Contemporary engraving of John Law after Hyacinthe Rigaud.
Contemporary engraving of John Law after Hyacinthe Rigaud.

The failure to supply the colony became even starker as the financial scheme back home unravelled. Share prices rose steadily as Law acquired holdings of government debt and colonial ventures, their popularity driven by the promise of considerable returns on investment. When Law issued a new round of shares in September 1719 people began falling over themselves to get in on the act, with share prices rising 1,400 per cent by the end of October. The streets around Law’s office were so crowded with people buying and selling shares that a local hunchbacked man reportedly made a fortune by charging people to use his back as a contract-signing table.

By December, shares were selling at 20 times their face value and hyperinflation began to grip the real economy, with food prices rising painfully quickly. Despite being appointed Finance Minister in January 1720, Law was helpless when spooked major shareholders began cashing in their banknotes, generating a run on the bank, which quickly ran out of gold and silver reserves. The French economy collapsed and thousands were left destitute. Riots ensued in Paris, with corpses carried through the streets and calls for Law to be imprisoned in the Bastille. In December 1720 he fled France in danger of his life.

Inextricably linked to the financial collapse, Louisiana’s reputation was terminally damaged as returning sailors recounted tales of starvation and destitution. Cartoons circulated depicting Louisiana as a barren desert filled with dangerous beasts and emaciated natives. Rather than becoming a vast and prosperous French-speaking plantation economy, migration and investment slowed to a trickle. Just 1,600 French colonists remained in Lower Louisiana by 1731. The survival of the colony was reliant on the 3,600 enslaved Africans then resident, whose skills and experience in rice and indigo cultivation were responsible for the first successful crops.

The failure to recruit a large and stable white colonial population meant that the racial system of oppression in Louisiana differed significantly from that in the British colonies to the east. The enslaved population, the majority of whom hailed from similar backgrounds in the Senegambia region, remained stable and was able to build strong community ties as importations ended in 1731.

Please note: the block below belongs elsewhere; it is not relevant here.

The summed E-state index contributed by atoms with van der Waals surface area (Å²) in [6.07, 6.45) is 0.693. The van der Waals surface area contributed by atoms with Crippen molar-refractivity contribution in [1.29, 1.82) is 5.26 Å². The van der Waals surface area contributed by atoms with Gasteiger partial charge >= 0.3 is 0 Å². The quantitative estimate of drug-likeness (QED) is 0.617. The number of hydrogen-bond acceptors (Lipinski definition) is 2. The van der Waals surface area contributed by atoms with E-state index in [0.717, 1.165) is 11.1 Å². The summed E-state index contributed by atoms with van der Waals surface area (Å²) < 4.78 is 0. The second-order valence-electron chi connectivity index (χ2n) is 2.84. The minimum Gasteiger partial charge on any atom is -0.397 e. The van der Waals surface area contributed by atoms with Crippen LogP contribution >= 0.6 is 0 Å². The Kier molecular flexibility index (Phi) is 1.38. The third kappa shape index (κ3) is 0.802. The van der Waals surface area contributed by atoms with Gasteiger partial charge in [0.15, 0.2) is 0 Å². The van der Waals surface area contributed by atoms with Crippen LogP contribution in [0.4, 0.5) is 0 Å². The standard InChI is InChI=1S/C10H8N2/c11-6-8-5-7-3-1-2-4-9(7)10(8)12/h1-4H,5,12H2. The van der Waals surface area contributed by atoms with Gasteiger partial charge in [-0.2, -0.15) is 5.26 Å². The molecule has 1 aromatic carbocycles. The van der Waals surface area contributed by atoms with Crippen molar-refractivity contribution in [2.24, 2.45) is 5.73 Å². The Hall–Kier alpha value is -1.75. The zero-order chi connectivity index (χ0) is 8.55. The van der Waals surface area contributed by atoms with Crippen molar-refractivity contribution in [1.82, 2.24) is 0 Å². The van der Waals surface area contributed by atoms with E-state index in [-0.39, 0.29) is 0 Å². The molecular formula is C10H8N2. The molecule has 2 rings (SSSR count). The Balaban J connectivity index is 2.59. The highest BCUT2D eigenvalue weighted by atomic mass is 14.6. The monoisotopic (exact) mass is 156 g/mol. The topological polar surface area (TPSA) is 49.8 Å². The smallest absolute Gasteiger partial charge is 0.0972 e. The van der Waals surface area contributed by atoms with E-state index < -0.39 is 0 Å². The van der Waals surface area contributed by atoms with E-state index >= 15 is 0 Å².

Unlike in British colonies, planters had to encourage nuclear families to ensure population growth and greater freedom was exercised in the form of gatherings, music and dancing. While enslavement remained a brutal and oppressive system, the culture of Louisiana’s enslaved population remained far more Africanised than that of the east coast. In the 19th century this spread throughout the expanding ‘Cotton Kingdom’ and influenced music, cuisine, folklore and language into the 20th century and beyond.

This unique cultural flourishing was the unintended result of John Law’s spectacular rise and precipitous fall. The stigma and financial fallout from his scheme were the major factors in determining why North America today mainly speaks English, rather than French. Instead of stimulating a lucrative and populous colony in Louisiana, the French were willing to relinquish the huge territory in exchange for a few Caribbean sugar islands following the Seven Years’ War.

Matthew Stallard researches the economic history of antebellum New Orleans at the University of Manchester.

USA
Get Miscellanies, our free weekly long read, in your inbox every week